History of Morocco

By | April 28, 2022

According to historyaah, the territory of modern Morocco has been inhabited since ancient times. The primitive inhabitants of the country are the tribes of the Libyans, the ancient Berbers. In the 12th century BC. the Phoenicians tried to conquer the country, later – the Carthaginians, from the 2nd century. BC. Romans, 5th c. AD – vandals, in the 6th c. – Byzantium, in the 7th-8th centuries. – Arabs, in the 15th century. – Europeans: Portuguese, Spanish, French. Under the international agreements of 1900, 1904, and 1912, a French protectorate was established in most of the territory of Morocco, a Spanish protectorate in the extreme south and north, and the city of Tangier and the territory adjacent to it constituted an international zone.

The establishment of foreign domination in Morocco provoked fierce resistance from the masses. In the 1920s an armed uprising was raised by the Reef highlanders, led by Muhammad Abd al-Kerim al-Khattabi. In 1921, they utterly defeated the Spanish army, and on the liberated territory they created the Reef Republic, which lasted until 1926. After the defeat of the Reef Republic, resistance to the colonialists continued until 1956, when the country achieved independence. National state institutions were created; carried out administrative reform; reorganized the judiciary; planned principles have been introduced into the socio-economic development of the country; measures have been taken to ensure financial independence; “Moroccanization” of state institutions and enterprises was carried out; introduced a multi-party system. See ehistorylib for more about Morocco history.

History of Morocco

Science and culture of Morocco

Research institutions – National Center for Coordination and Planning of Scientific and Technical Research (Rabat, founded in 1976); Scientific Institute (Rabat, 1920); Experimental Center for Agricultural Hydrology (Rabat, 1953); National Institute for Agricultural Research (Rabat, 1930); Scientific Institute of Marine Fisheries (Casablanca, 1947); National Committee of Geography of Morocco (Rabat, 1959); Department of Epidemiology and Disease Control (Rabat, 1990); National Institute of Hygiene (Rabat, 1930); Pasteur Institute (Casablanca); Pasteur Institute (Tangier, 1912); Department of Geology (Rabat, 1921), etc. There are city libraries in different regions of the country.

Work Academy of the Kingdom of Morocco (Rabat, 1977); Society for Horticulture and Plant Acclimatization (Casablanca, 1914); National Society for Informatics (Rabat, 1982); Society for Economic, Social and Statistical Research (Rabat, 1933); Society of Andalusian Music Lovers (Casablanca, 1956); National Society of Moroccan Geographers (Rabat, 1916); Society of Natural and Physical Sciences (Rabat, 1920). Seven national universities: in Fez (Karaouinskiy, 859), Marrakech (1978), Casablanca (1975), Agadir (1989), Oujda (1978), them. Mohammed V in Rabat (1957), im. Sidi Mohammed ben Abdallah (Fes, 1975), a number of other institutions of higher education and many colleges providing education in the field of culture and fine arts.

Primary education is compulsory for children aged 7-13. Secondary education is designed for teenagers aged 13-18. 69 vocational schools, 68 universities.

The literature of Morocco in Arabic and French is represented by Arabic and French-speaking poets, prose writers, and playwrights. The Moroccan Writers’ Union was founded in 1960. The literary and artistic journals Afak and Aklam have been published since 1963–64.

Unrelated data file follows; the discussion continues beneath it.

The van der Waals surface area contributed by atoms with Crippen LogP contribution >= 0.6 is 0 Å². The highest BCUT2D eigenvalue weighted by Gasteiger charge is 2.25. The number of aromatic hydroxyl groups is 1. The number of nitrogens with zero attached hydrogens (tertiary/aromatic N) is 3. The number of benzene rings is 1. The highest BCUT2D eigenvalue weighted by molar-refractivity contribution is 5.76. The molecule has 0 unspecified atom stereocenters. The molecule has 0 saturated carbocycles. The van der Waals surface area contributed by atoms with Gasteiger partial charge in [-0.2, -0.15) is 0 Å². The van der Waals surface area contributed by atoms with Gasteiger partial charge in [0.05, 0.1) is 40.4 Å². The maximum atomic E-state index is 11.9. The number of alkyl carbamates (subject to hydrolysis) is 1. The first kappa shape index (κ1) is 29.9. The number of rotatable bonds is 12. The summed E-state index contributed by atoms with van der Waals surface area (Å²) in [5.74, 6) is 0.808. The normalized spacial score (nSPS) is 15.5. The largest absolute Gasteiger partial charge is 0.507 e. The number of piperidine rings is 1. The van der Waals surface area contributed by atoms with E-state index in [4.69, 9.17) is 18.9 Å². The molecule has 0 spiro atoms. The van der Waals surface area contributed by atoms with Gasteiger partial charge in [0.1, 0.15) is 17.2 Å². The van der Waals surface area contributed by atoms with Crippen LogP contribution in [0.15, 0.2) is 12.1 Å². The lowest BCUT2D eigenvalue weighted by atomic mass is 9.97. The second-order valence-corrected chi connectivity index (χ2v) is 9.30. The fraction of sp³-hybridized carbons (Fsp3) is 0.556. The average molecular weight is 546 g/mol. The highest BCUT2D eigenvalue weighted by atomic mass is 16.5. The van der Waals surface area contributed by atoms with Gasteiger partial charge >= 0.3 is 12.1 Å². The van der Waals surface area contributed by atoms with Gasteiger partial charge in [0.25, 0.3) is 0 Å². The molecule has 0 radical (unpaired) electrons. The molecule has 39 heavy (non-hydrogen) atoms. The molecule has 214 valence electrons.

The oldest monuments of art in Morocco are represented by rock carvings of animals (elephants, antelopes) and birds of the Neolithic era. By the 1st millennium BC. include stone burial grounds (shushi) of the first inhabitants of Morocco and the remains of the Phoenician colonies (Tingis – modern Tangier; Shella). From 1st c. BC. – 3 in. AD the ruins of the Roman cities of Volubilis, Tamuda, Tingis, which are the remains of architectural ensembles, mosaics, and sculptures, have been preserved. In the first centuries A.D. Berber art was formed on the territory of Morocco; with the advent of the Arabs and the spread of Islam, the traditions of Muslim religious architecture, ornament, and epigraphy were strengthened; in the Middle Ages – the southern Spanish influence of Andalusia. Based on the established interaction of Berber, Arabic and Spanish traditions in the 11th-15th centuries. one of the so-called schools was formed and developed. Moorish art. Characteristic monuments are kasbah, medina, surrounded by walls with rectangular towers and fortified powerful gates. In cult architecture, these are original buildings of mosques, which are a square minaret with relief brick or carved stone decor at the top of the walls with a domed lantern. With the spread of Sufism, zawiya cult complexes appeared. Their architecture retained the features of contemporary madrasahs and mosques. Fortifications (fortresses and city fortifications) dating from the 11th-14th centuries are characterized by rectangular towers and gates decorated with stone carvings. The ornament is distinguished by a complex interweaving of geometric, floral and epigraphic images.

Monuments of the 16th and 17th centuries, mostly repeating established forms, are characterized by excessive splendor. From con. 17 – beg. 18th century there were attempts to create grandiose architectural structures. In the 19th century luxurious palaces are being built in Fez, Meknes, Marrakesh with a number of courtyards and halls. The monumental architecture is characterized by ceilings in the form of a 4-sided pyramidal tent under a green tiled roof. Unlike other countries of North Africa, garden and park architecture has become widespread in Morocco. The dwellings of poor farmers are “nuala” huts, round or rectangular in plan, on an adobe platform, with reed walls smeared with clay and a cone-shaped thatched roof. The dwelling of nomads is a chaim tent made of woolen fabric stretched on poles. Berber folk dwellings in the mountains of the High Atlas are fortified multi-storey castles with powerful adobe walls and towers, courtyards, barns, stables. Their facades with battlements and loopholes are decorated with adobe or painted ornaments. Urban dwellings are 1-2-story houses with courtyards surrounded by stone or clay galleries with arcades on columns and paintings in the openings.